backpack

Executive Function Development and Your Children: All is Not Lost (Even if Often it Seems That, Literally, They’ve Lost All Their Things)

backpack“Mom, that burrito is still in my backpack.”

Burrito? What burrito? In his school back pack?

Surely my twelve-year-old son couldn’t be referring to the egg and cheese breakfast burrito I bought him last week. (Yes. Yes, he was.)

Today was one of those days when I felt like everyone in my family needs his own personal assistant. It was the kind of day where it seemed like I simply couldn’t keep up with the amount of missing apparel items, the crumpled assignment sheets (and burritos, apparently) shoved to the bottom of backpacks, the misplaced books, as well as the reminders to brush teeth and apply deodorant.

Would it surprise you to learn that the most predictive factor of academic and professional success is not intelligence? If you are the parent of a gifted child, I’m willing to bet you know that the answer to that question is executive functioning. Executive functioning is how the brain regulates itself: cognitive processes such as attention, inhibition, working memory, cognitive flexibility, delaying gratification/working toward a long-term goal, planning/organization, and emotion regulation.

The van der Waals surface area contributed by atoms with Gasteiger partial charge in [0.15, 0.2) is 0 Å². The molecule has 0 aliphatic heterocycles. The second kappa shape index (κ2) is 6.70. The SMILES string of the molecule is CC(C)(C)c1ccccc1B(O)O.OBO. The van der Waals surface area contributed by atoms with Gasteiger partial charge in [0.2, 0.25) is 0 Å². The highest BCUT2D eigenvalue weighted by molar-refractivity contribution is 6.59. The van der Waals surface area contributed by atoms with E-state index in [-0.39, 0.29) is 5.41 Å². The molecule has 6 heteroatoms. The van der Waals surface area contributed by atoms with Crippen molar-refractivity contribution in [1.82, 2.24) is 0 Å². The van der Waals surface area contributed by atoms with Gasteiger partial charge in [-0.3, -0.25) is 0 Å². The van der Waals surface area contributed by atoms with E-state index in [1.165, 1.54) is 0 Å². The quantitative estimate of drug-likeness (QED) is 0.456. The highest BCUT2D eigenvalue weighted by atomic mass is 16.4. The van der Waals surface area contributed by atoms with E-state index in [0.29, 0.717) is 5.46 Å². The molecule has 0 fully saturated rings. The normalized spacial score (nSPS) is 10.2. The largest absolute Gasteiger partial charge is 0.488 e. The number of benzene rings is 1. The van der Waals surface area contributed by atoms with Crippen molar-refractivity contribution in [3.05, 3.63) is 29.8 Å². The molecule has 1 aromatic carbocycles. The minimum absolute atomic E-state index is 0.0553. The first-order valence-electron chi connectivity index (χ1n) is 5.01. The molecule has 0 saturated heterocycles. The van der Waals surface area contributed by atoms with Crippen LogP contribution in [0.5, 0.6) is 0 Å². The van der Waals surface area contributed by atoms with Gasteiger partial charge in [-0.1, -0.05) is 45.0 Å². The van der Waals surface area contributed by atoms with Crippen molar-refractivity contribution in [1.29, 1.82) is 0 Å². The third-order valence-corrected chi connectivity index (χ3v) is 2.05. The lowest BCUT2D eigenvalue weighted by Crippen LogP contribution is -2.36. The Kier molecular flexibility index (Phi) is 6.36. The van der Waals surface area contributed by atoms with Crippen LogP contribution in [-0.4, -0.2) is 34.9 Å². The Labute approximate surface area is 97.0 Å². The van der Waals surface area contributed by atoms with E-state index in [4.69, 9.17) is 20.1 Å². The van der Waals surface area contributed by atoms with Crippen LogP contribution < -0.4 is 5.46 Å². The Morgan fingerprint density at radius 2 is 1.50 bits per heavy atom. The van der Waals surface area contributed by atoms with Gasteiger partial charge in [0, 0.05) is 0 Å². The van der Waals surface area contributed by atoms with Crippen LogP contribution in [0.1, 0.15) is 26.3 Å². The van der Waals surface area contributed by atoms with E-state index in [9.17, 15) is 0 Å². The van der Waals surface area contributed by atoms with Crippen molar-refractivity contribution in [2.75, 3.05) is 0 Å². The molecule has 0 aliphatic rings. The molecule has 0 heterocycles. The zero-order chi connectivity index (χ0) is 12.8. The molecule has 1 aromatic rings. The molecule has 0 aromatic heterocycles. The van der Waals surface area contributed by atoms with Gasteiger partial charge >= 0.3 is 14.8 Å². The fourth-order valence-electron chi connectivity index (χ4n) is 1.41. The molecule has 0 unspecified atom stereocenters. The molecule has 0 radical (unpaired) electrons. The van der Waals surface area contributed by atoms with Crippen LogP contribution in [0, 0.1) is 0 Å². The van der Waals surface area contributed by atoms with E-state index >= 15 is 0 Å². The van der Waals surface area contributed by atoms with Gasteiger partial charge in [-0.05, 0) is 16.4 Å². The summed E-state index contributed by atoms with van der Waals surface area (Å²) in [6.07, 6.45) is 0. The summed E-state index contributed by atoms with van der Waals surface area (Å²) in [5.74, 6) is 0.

I really try not to engage in schadenfreude, but whenever I witness evidence that my family isn’t the only family struggling with executive functioning issues, I do feel, at the very least, a little less alone. And, for those of us whose children have messy backpacks while wearing only one winter boot during a mini-meltdown over the long-term project due tomorrow, there is hope.

According to clinical psychologist and Mackintosh Academy-Littleton parent Katie Bellon, “executive functions mainly involve the prefrontal cortex, which fully develops in most people around 25-years old.” All is not lost—there’s still time to help your children’s executive functioning development!

Katie has years of private practice experience. At an upcoming Parent Education event she will share a research-based perspective on what parenting style works best for promoting executive functioning skills in children, how structure versus a lack of structure can affect the development of executive functioning skills, and, as a bonus, she will share some tips and strategies for parenting gifted kids in the summer. Join us at the Mackintosh Academy-Littleton campus on Wednesday, April 29th from 6:30-8pm!

The event will be B.Y.O.B. (Bring your own burrito.)